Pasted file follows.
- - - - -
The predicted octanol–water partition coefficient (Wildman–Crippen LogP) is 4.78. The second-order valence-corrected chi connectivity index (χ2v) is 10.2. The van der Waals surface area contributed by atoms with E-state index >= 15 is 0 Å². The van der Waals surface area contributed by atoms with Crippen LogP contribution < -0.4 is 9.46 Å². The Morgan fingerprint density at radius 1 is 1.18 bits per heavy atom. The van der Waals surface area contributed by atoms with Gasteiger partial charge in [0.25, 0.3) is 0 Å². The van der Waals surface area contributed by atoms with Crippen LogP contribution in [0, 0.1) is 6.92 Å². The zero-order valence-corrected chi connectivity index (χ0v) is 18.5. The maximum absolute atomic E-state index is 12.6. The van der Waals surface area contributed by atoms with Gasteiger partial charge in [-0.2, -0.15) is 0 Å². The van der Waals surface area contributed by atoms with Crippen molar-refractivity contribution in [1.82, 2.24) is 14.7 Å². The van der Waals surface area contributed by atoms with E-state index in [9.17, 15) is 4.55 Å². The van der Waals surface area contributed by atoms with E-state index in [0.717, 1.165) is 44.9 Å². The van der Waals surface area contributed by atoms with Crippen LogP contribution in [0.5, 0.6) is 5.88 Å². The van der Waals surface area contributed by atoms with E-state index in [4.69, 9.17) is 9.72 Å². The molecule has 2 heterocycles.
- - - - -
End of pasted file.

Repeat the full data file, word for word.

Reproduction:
The predicted octanol–water partition coefficient (Wildman–Crippen LogP) is 4.78. The second-order valence-corrected chi connectivity index (χ2v) is 10.2. The van der Waals surface area contributed by atoms with E-state index >= 15 is 0 Å². The van der Waals surface area contributed by atoms with Crippen LogP contribution < -0.4 is 9.46 Å². The Morgan fingerprint density at radius 1 is 1.18 bits per heavy atom. The van der Waals surface area contributed by atoms with Gasteiger partial charge in [0.25, 0.3) is 0 Å². The van der Waals surface area contributed by atoms with Crippen LogP contribution in [0, 0.1) is 6.92 Å². The zero-order valence-corrected chi connectivity index (χ0v) is 18.5. The maximum absolute atomic E-state index is 12.6. The van der Waals surface area contributed by atoms with Gasteiger partial charge in [-0.2, -0.15) is 0 Å². The van der Waals surface area contributed by atoms with Crippen molar-refractivity contribution in [1.82, 2.24) is 14.7 Å². The van der Waals surface area contributed by atoms with E-state index in [9.17, 15) is 4.55 Å². The van der Waals surface area contributed by atoms with E-state index in [0.717, 1.165) is 44.9 Å². The van der Waals surface area contributed by atoms with Crippen LogP contribution in [0.5, 0.6) is 5.88 Å². The van der Waals surface area contributed by atoms with E-state index in [4.69, 9.17) is 9.72 Å². The molecule has 2 heterocycles.